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very basic help required please.

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aljaxon

New Member
but if i am after the rectifier at the battery isnt that 12v dc?
if the alternator spikes will the rectifier stabilise it to just 12 volts or will it pass on the spike but in dc?
 

KeepItSimpleStupid

Well-Known Member
Most Helpful Member
"rectifier" doesn't make any sense in your sentence.

The sentences make sense if you use the word "regulator".

i.e.
quote modified in bold said:
but if i am after the regulator at the battery isnt that 12v dc?
if the alternator spikes will the regulator stabilise it to just 12 volts or will it pass on the spike but in dc?

I'm assuming a car, so I can talk about it. The alternator is 3-phase. Each phase is rectified and the battery acts as a filter. Regulation is accomplished by turning on and off the rotor current. The battery acts as a filter, but not a good one.

There is 3-phase AC present at likely less than 100 mV p-p. That's known as ripple. You turn a headlight on, you generate noise. You turn a fan on, the alternator coil turns off, you generate noise within the electrical system.

The radio and ECM use stabilized voltages such as 5V DC which are derived from the 12 V electrical system. Even though the system is "12 V", the nominal voltage is abut 13.8 V.
 
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aljaxon

New Member
rectifier it might well be, all i am saying is at the battery i shouldnt be getting minus volts should i? are minus volts only in ac currents?

its a motorbike and i'm pretty sure its 12 v dc.
 

KeepItSimpleStupid

Well-Known Member
Most Helpful Member
Here https://patrickmsblog.blogspot.com/2010/11/ws3-ocilloscope-patterns.html is pic of alternator ripple" The frequency changes with engine RPM. So, in theory it's DC with ripple on it. There can be Large spikes in the negative direction and large spikes in the positive direction. These "spikes" are of very short duration.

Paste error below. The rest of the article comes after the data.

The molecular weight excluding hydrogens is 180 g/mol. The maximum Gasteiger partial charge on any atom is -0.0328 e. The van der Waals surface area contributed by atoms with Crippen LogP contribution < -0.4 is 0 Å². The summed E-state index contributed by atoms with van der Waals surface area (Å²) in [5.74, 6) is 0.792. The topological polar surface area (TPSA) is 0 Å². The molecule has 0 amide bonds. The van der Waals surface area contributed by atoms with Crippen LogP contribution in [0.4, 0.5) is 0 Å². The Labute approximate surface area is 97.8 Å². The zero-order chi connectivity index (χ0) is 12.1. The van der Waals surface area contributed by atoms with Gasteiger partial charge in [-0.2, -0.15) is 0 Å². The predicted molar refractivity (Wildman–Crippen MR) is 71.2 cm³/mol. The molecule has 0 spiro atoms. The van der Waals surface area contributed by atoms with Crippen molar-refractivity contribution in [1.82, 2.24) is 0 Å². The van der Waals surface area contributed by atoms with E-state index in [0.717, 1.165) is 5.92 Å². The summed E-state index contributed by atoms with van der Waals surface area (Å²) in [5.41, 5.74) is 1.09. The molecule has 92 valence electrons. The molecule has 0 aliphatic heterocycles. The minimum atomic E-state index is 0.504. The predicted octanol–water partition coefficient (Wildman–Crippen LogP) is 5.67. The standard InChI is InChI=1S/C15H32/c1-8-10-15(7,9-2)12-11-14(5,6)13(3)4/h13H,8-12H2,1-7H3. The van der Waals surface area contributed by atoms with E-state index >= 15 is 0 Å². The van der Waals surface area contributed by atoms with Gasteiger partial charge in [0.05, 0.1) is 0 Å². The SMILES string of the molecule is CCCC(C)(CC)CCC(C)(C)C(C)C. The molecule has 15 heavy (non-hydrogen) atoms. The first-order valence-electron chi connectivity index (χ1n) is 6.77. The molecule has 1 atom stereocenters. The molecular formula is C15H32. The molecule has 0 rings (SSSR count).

In some cases if the wrong diode is used, they can get through. A Peak reverse voltage of 200 to 400 V would be appropriate,

Remember to that the system should be tolerant of electrical failures as well. Failure to charge and overcharging are common failure modes.
 

throbscottle

Well-Known Member
Aljaxon - did you get the data you needed from the circuit? Reading all the discussion on alternator outputs and ripple has made me fascinated!
 

aljaxon

New Member
not as yet. my sticking point is how to get the gsf dyno software to accept my wav files. its very fussy.
i am going to have to try to input the "sound" from the voltage divider to my camcorder. my camcorder produces files that can be converted that the gsf software likes.

i was just a bit wary of damaging any circuitry in my camcorder.

i suppose its a bit like my tv. i dont know exactly how all the circuits work but i know how to turn it on and watch it.
i now know how to make a divider to output any given voltage. the why is a bit vague but i can live with that.
i am gonna have a go tomorrow and will report my findings
thanks for all the help and pointers so far
 

aljaxon

New Member
right i have got the software to accept my wav files but the "sound" of the electronic pulses " doesnt give an impression or steady rising revs, more like rising then step down then rise then step down. so the software interprets an actual steady rise of revs as almost steady revs.
i am uploading it to youtube for those concerned who may help me although it is getting a bit off topic of this forum.
cheers
 

alec_t

Well-Known Member
Most Helpful Member
Can you post a wav file for other members to check?
 

aljaxon

New Member
i uploaded it to youtune here

and made a rar out of the wav and attached it
 
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aljaxon

New Member
update, i returned the divider back to its original spec with the 33 ohm resistor and connected it onto the battery and the same thing happens, as the tone rises it steps down in key every 2 seconds as it rises so its as if im changing gear going up and down. as opposed to a simple rise of revs.
i fastened it to the ac side (upstream of the rectifier) and bingo. a steady rise in tone. and the software accepted the wav i produced so i'm sorted.